Network Infrastructure

So let's assume you have chosen Wi-Fi for your location tracking solution, how do you begin to make this location data work for you?
  • Tracking the position of a Wi-Fi device requires a location-ready WLAN and a positioning engine with some scaled floor plan images.
  • The WLAN access points then need to report the RSSI of the beacons received from the 802.11 device to the positioning engine.
  • You need to calibrate the positioning engine through fingerprinting exercises to get those extra few metres of accuracy.
  • The positioning engine uses the client RSSI data from a minimum of 3 surrounding access points to produce the coordinates of the object.  Which can then be displayed on the map by the management server.  See below for an example of how the triangulation works.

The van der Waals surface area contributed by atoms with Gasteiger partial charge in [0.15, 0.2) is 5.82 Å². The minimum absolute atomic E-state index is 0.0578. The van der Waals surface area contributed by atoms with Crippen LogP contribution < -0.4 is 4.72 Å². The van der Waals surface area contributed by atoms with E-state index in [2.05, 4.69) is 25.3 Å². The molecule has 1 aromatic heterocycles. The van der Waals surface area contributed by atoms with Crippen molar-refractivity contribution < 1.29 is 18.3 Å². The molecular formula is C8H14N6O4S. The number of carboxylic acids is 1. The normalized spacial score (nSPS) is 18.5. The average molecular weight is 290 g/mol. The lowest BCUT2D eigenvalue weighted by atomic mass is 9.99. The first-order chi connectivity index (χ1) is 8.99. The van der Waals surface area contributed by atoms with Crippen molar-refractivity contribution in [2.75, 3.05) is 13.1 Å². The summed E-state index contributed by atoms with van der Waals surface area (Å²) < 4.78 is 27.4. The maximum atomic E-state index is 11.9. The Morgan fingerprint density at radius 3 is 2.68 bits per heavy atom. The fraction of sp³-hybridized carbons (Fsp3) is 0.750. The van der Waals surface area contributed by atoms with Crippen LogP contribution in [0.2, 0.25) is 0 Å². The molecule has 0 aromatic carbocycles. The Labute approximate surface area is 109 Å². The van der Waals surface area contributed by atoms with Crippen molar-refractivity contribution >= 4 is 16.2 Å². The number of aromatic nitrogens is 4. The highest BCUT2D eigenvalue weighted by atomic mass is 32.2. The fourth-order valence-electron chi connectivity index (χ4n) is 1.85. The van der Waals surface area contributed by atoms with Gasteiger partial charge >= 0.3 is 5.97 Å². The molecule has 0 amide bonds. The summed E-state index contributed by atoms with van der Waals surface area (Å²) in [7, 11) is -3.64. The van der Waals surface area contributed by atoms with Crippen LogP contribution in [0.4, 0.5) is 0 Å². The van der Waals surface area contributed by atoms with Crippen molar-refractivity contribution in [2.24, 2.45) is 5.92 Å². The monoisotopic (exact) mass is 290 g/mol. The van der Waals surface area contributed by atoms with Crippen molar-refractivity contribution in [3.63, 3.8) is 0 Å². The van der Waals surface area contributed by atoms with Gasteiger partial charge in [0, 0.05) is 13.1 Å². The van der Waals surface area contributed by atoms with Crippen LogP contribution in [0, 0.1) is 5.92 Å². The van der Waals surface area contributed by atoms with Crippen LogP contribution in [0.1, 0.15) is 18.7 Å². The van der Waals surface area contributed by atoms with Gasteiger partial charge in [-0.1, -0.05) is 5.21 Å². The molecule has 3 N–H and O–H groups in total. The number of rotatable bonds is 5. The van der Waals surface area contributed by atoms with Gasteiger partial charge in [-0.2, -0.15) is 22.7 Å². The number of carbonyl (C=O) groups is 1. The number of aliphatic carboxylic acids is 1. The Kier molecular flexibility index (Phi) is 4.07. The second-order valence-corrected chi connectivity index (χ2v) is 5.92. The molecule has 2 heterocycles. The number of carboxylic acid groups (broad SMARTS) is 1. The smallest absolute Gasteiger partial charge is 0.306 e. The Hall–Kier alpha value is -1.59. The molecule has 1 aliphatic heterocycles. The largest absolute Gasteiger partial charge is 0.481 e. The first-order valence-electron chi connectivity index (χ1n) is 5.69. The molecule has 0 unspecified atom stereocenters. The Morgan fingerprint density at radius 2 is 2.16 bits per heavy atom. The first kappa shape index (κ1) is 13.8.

Key Fact! You don't need RFID technology for RTLS.  All Wi-Fi adaptors can be tracked by their radio MAC address.

Key Fact! The positioning engine isn't responsible for accuracy the site surveyor is!  High accuracy is achieved through careful WLAN design and implementation.  Map segmentation, site survey methodology, scaling of maps, access points placement, map calibration of both frequencies.  If you don't get all of this right you won't get the high accuracy you are looking for.

Asset Management

The positioning engines usually have an API which allows the Asset Management solution to draw information from the system.  The Wi-Fi MAC address of the client is used as the unique ID for the asset database.  Essentially Asset Management is achieved through the addition of meaningful information to the object, for example: